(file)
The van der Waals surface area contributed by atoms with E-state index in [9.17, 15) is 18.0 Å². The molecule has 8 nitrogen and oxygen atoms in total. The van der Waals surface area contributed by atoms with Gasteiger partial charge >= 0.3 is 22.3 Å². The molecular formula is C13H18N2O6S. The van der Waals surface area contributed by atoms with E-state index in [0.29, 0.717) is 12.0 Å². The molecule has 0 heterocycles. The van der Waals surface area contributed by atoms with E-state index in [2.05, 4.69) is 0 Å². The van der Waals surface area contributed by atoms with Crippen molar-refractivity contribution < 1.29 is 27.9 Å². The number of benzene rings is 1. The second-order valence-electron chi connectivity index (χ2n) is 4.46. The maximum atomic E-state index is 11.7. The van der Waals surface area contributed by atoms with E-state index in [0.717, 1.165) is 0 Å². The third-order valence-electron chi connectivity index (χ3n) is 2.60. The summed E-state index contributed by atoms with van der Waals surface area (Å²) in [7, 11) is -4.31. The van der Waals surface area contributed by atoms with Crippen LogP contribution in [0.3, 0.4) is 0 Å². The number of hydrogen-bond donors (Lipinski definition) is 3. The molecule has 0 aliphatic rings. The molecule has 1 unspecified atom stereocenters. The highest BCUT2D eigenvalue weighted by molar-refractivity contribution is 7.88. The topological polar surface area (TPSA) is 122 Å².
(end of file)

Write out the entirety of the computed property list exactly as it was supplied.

The van der Waals surface area contributed by atoms with E-state index in [9.17, 15) is 18.0 Å². The molecule has 8 nitrogen and oxygen atoms in total. The van der Waals surface area contributed by atoms with Gasteiger partial charge >= 0.3 is 22.3 Å². The molecular formula is C13H18N2O6S. The van der Waals surface area contributed by atoms with E-state index in [0.29, 0.717) is 12.0 Å². The molecule has 0 heterocycles. The van der Waals surface area contributed by atoms with E-state index in [2.05, 4.69) is 0 Å². The van der Waals surface area contributed by atoms with Crippen molar-refractivity contribution < 1.29 is 27.9 Å². The number of benzene rings is 1. The second-order valence-electron chi connectivity index (χ2n) is 4.46. The maximum atomic E-state index is 11.7. The van der Waals surface area contributed by atoms with E-state index in [0.717, 1.165) is 0 Å². The third-order valence-electron chi connectivity index (χ3n) is 2.60. The summed E-state index contributed by atoms with van der Waals surface area (Å²) in [7, 11) is -4.31. The van der Waals surface area contributed by atoms with Crippen LogP contribution in [0.3, 0.4) is 0 Å². The number of hydrogen-bond donors (Lipinski definition) is 3. The molecule has 0 aliphatic rings. The molecule has 1 unspecified atom stereocenters. The highest BCUT2D eigenvalue weighted by molar-refractivity contribution is 7.88. The topological polar surface area (TPSA) is 122 Å².